On his first day of fishing while guided by veteran Nicholas Dean guide, Greg Buck, Taft Ring landed this impressive 23 lb buck Steelhead on a local Skeena tributary.  Not a bad way to start the trip off...

A large fly fished on a slow swing through the heart of a deep tailout proved effective on this 18 lb Steelhead for Martin Walker.  Fishing large flies broadside to the current helps show the full profile of the fly and in our experience, induces a take much more consistently than a fly presented on a traditional grease line cast.

Interested in joining us for a Spring Steelhead trip?  Take advantage of our last minute 10% discount and inquire today on how you can search for the Steelhead of your dreams on the Skeena.

Monday, March 15, 2010

Spring Steelhead - Last Minute Discount!

 The author with a bright Spring Steelhead landed on the Kalum River in late March

Over the past few years, our Spring Steelhead program has grown to become one of our most popular fisheries. Large, wild Steelhead, ideal, consistent water conditions and the opportunity to fish a variety of rivers make this season a very productive one. Starting in mid March, we focus on the Kalum River, Lower Copper and Skeena Rivers, and in April through mid May, also turn our attention to the Kitimat, and several remote coastal rivers as part of our "Adventure Steelhead" program.  Hard fighting, aggressive Spring Chinook are also available starting mid April, and are prime targets for the well swung fly or spoon. 

We still have a few spaces available in select weeks, and are offering a 10% discount off the 2010 rates. If you'd like to join us during our prime Spring Steelhead fishing, contact me directly by phone at (250) 635-5295 or by email at chadblack@nicholasdean.com. 

Wednesday, March 3, 2010

Skeena River Fishing Tip: How to Tie with Lady Amherst Feathers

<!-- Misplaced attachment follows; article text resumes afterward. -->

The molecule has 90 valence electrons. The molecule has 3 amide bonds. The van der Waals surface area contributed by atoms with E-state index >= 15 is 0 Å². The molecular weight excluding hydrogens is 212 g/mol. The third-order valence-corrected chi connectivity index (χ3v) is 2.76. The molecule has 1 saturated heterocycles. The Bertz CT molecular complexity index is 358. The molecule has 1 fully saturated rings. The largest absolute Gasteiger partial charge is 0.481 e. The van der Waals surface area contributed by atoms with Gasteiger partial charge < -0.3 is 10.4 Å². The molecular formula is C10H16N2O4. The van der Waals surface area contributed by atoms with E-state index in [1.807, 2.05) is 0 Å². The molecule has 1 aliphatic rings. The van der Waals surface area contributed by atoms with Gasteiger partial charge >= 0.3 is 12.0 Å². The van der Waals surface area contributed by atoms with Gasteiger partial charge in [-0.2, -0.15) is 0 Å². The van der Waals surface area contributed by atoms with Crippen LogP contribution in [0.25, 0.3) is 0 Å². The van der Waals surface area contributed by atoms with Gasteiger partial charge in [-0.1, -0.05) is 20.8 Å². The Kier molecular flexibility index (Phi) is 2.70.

When I first started tying big, west coast Steelhead flies, I was intrigued by several qualities of the Lady Amherst feather. First, its fibres were heavily mottled and helped create long, tentacle-like plumes that are common on many Steelhead flies and, second, it had good movement when swung on a tight line. However, it was also a material that I found exceedingly difficult to work with. I didn’t (and still don’t) like splitting the stems of feathers, and tying the fibres around a hook just didn’t create the hackle-like effect that I was going for. Moreover, the fibres tended to collapse and stick together. That all changed when I bought a deluxe dubbing loop twister and saw a video on youtube. By using the dubbing loop twister and one of Marc Petitjean’s material clips (in his Magic Tool set), I’ve been able to create Steelhead flies with flowing Amherst hackles that are both functionally and aesthetically appealing.

Getting ready to add the Amherst hackle

Step 1: Create a dubbing loop with your thread. To tighten the loop, be sure to wrap the thread around the loop 2-3 times.

Adding the dubbing loop

Step 2: Wet your fingers and isolate the fibres you’d like to use. Stroke the fibres from the base of the stem to the fibre tips, this will help isolate the fibres from one another.

Step 3: Place the large Magic Tool material clip on the fibres and cut the fibres at the stem. The Amherst butts should extend approximately a ¼” from the tip of the clip.

Adding Amerherst fibres to the dubbing loop

Step 4: Attach the deluxe dubbing twister in the loop, and add the Amherst fibres. Try to keep the length of fibres extending past the outside of the loop to a minimum.

Step 5: While holding the material clip with your left hand, spin the dubbing loop twister several rotations. Release the material clip off the fibres, and the Amherst should spin around the loop, forming a hackle. Spin the dubbing twister again, further locking the fibres in place.

 The Amherst hackle formed

Step 6: As you wrap the Amherst hackle, continue to stroke the fibres backwards, so they lie towards the back of the fly.

Step 7: Tie off the dubbing loop, and trim excess Amherst butts.

The finished fly with two Amherst hackles - ready to fish for Steelhead!